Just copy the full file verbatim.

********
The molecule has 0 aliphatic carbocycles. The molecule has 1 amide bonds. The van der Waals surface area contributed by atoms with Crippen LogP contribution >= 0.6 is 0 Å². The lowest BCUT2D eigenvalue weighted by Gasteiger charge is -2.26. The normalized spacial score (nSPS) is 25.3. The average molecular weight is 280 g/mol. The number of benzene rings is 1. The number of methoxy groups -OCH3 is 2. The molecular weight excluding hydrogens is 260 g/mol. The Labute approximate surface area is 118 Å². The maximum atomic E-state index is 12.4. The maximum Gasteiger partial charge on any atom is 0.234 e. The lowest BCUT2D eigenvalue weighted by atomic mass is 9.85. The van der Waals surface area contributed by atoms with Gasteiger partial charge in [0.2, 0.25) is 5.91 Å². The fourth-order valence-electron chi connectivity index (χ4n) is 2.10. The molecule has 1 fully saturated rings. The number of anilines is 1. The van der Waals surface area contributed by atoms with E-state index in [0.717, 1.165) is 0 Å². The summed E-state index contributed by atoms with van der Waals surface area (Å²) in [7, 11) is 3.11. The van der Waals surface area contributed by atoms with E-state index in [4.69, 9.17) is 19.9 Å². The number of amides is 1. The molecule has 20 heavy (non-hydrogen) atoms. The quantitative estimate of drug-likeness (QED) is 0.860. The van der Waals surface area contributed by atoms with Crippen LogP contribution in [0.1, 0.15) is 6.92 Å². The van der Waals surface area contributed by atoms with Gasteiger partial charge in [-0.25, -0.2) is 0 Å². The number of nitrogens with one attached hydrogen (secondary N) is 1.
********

The molecule has 0 aliphatic carbocycles. The molecule has 1 amide bonds. The van der Waals surface area contributed by atoms with Crippen LogP contribution >= 0.6 is 0 Å². The lowest BCUT2D eigenvalue weighted by Gasteiger charge is -2.26. The normalized spacial score (nSPS) is 25.3. The average molecular weight is 280 g/mol. The number of benzene rings is 1. The number of methoxy groups -OCH3 is 2. The molecular weight excluding hydrogens is 260 g/mol. The Labute approximate surface area is 118 Å². The maximum atomic E-state index is 12.4. The maximum Gasteiger partial charge on any atom is 0.234 e. The lowest BCUT2D eigenvalue weighted by atomic mass is 9.85. The van der Waals surface area contributed by atoms with Gasteiger partial charge in [0.2, 0.25) is 5.91 Å². The fourth-order valence-electron chi connectivity index (χ4n) is 2.10. The molecule has 1 fully saturated rings. The number of anilines is 1. The van der Waals surface area contributed by atoms with E-state index in [0.717, 1.165) is 0 Å². The summed E-state index contributed by atoms with van der Waals surface area (Å²) in [7, 11) is 3.11. The van der Waals surface area contributed by atoms with E-state index in [4.69, 9.17) is 19.9 Å². The number of amides is 1. The molecule has 20 heavy (non-hydrogen) atoms. The quantitative estimate of drug-likeness (QED) is 0.860. The van der Waals surface area contributed by atoms with Crippen LogP contribution in [0.1, 0.15) is 6.92 Å². The van der Waals surface area contributed by atoms with Gasteiger partial charge in [-0.25, -0.2) is 0 Å². The number of nitrogens with one attached hydrogen (secondary N) is 1.